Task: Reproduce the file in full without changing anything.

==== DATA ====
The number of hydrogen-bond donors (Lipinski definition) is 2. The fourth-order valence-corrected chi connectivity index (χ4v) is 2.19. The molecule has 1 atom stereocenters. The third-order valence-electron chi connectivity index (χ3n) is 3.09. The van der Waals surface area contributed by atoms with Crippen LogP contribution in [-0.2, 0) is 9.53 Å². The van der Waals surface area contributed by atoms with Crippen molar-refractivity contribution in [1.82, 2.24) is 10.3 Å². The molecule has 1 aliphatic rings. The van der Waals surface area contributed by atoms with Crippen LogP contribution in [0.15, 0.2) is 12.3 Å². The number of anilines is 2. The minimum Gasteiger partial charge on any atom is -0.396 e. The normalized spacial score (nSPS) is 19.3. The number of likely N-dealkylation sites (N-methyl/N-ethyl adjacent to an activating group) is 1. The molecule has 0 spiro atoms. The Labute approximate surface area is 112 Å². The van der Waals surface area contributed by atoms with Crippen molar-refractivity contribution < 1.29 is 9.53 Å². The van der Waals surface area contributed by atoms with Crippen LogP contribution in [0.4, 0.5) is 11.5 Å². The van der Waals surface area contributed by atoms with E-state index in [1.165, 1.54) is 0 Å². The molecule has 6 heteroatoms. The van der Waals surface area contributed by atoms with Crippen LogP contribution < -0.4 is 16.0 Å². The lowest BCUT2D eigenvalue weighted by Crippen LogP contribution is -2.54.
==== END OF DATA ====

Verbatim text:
The number of hydrogen-bond donors (Lipinski definition) is 2. The fourth-order valence-corrected chi connectivity index (χ4v) is 2.19. The molecule has 1 atom stereocenters. The third-order valence-electron chi connectivity index (χ3n) is 3.09. The van der Waals surface area contributed by atoms with Crippen LogP contribution in [-0.2, 0) is 9.53 Å². The van der Waals surface area contributed by atoms with Crippen molar-refractivity contribution in [1.82, 2.24) is 10.3 Å². The molecule has 1 aliphatic rings. The van der Waals surface area contributed by atoms with Crippen LogP contribution in [0.15, 0.2) is 12.3 Å². The number of anilines is 2. The minimum Gasteiger partial charge on any atom is -0.396 e. The normalized spacial score (nSPS) is 19.3. The number of likely N-dealkylation sites (N-methyl/N-ethyl adjacent to an activating group) is 1. The molecule has 0 spiro atoms. The Labute approximate surface area is 112 Å². The van der Waals surface area contributed by atoms with Crippen molar-refractivity contribution < 1.29 is 9.53 Å². The van der Waals surface area contributed by atoms with Crippen LogP contribution in [0.4, 0.5) is 11.5 Å². The van der Waals surface area contributed by atoms with E-state index in [1.165, 1.54) is 0 Å². The molecule has 6 heteroatoms. The van der Waals surface area contributed by atoms with Crippen LogP contribution < -0.4 is 16.0 Å². The lowest BCUT2D eigenvalue weighted by Crippen LogP contribution is -2.54.